Turning now to FIG. 1, an example of a network which implements a website is depicted. A logical top level website may be presented to user 110 over network 112 by different physical machines. This network topology, responsible for presenting a logical website such as a top level URL, may be defined in terms of servers 120, 160, 180 and their associated hosts 140, 150, 170, 190 and data locations 130. Servers 120, 160, 180 may contain one or more hosts 140, 150, 170, 190 or data locations 130, and each may be responsible for running a different portion of the website presented to user 110. For example, server 120 may be responsible for providing information on products manufactured by a company, while other servers 160, 180 may be responsible for providing information regarding the application process to prospective employees. Additionally, a single physical machine may host multiple applications or web functions, each capable of generating its own logs. Thus, a single physical host 140, 150, 170, 190 can be associated with multiple logical servers. Consequently, as user 110 navigates the website, user 110 may be in communication with a variety of different servers 120, 160, 180.

During user's 110 visit to the website, servers 120, 160, 180, hosts 140, 150, 170, 190 and data locations 130 provide information, data, and applications that user 110 utilizes. In turn, servers 120, 160, 180, hosts 140, 150, 170, 190 and data locations 130 record information about user's 110 activities.

This collected information may be analyzed to determine the activities that each user 110 performed during his visit to the website. To properly recreate the user's 110 activities, however, all the data about a user 110 on servers 120, 160, 180, hosts 140, 150, 170, 190 and data locations 130 should be analyzed. Since most systems designed to analyze this user 110 data, including relationship management servers, are designed to process real-time data feeds, availability of this user 110 data is critical. If data is missing, or data from different locations is out of synch, wrong calculations may occur.

Since user 110 data resides on servers 120, 160, 180, hosts 140, 150, 170, 190 and data locations 130, in order to analyze this data it usually must be transmitted from these servers 120, 160, 180, hosts 140, 150, 170, 190 and data locations 130 to a central location for collation and assembly. However, it is difficult to align data from many different sources to produce a cohesive set of data, as data arrives at different times from different servers and is not necessarily in chronological order. Additionally, many times the value of the data under analysis is highly dependent on the timeliness of that data. To assist in this collation and assembly, it is useful to detect when there are gaps in the incoming data in order that some form of remedial action may be taken.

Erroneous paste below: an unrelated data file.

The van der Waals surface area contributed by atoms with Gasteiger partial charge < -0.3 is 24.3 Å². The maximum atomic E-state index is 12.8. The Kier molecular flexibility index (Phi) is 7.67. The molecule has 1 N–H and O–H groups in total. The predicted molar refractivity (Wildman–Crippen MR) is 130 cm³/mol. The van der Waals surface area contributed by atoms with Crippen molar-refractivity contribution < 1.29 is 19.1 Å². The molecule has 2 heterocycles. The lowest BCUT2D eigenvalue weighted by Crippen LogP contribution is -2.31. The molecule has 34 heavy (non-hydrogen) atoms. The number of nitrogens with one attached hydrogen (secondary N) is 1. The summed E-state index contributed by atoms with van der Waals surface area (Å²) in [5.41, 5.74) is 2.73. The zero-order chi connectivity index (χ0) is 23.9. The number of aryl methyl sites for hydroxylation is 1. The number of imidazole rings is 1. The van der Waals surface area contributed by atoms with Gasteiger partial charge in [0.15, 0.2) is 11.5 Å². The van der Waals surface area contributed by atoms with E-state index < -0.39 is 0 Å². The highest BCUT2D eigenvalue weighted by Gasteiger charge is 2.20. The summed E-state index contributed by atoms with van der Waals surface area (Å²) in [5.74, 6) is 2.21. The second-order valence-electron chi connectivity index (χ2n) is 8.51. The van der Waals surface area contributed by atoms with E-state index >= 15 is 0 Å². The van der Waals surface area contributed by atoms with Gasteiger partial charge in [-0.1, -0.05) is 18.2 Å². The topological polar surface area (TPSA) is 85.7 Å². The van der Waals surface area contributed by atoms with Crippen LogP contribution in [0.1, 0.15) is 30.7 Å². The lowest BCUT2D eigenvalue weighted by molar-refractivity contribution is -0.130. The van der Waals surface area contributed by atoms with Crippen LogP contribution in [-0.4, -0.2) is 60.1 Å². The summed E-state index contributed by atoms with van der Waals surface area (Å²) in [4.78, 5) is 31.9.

In FIG. 2 a flowchart for an embodiment of a method of detecting gaps in data is depicted. In order to discover when there are gaps in a data being received over a network, it is helpful to define what data is to be expected and what data is available. This may be done by creating streams of input data with which to associate incoming files 210. In some embodiments this configuration is done by a user, in other embodiments these streams can be generated from a file containing a description of the network topology from which the data will be originating.

The creation of these streams is based on the layout of the network under analysis. Usually, streams are defined in terms of servers 120, 160, 180 and their associated hosts 140, 150, 170, 190 or data locations 130. A host 140, 150, 170, 190 may be a single machine, and a server 120, 160, 180 may contain one or more hosts 140, 150, 170, 190 or data locations 130 that should be considered together. Each server 120, 160, 180 and its associated data locations 130 and hosts 140, 150, 170, 190 may be marked as a stream. A server 120, 160, 180 may also be marked as fault tolerant, indicating that data coming from that server 120, 160, 180 or the associated hosts 140, 150, 170, 190 and data locations 130 should be considered one stream. When files subsequently come in to this central location from the various hosts 140, 150, 170, 190, data locations 130, and servers 120, 160, 180 which make up the network topology, these files are then associated with one of the defined streams. Processing of these streams may then begin 220.

During processing, gaps in the incoming data may be detected 230. During analysis or processing of the data available from the network, data loss between a last event and a next event may be calculated. This data loss may be determined by the comparison of a wide variety of factors, including transaction elements, timing, and the presence of fault tolerant physical devices. After this data loss reaches a certain threshold the system will determine that a gap exists. The amount of data loss which is acceptable before the system determines it has detected a gap may be user configurable.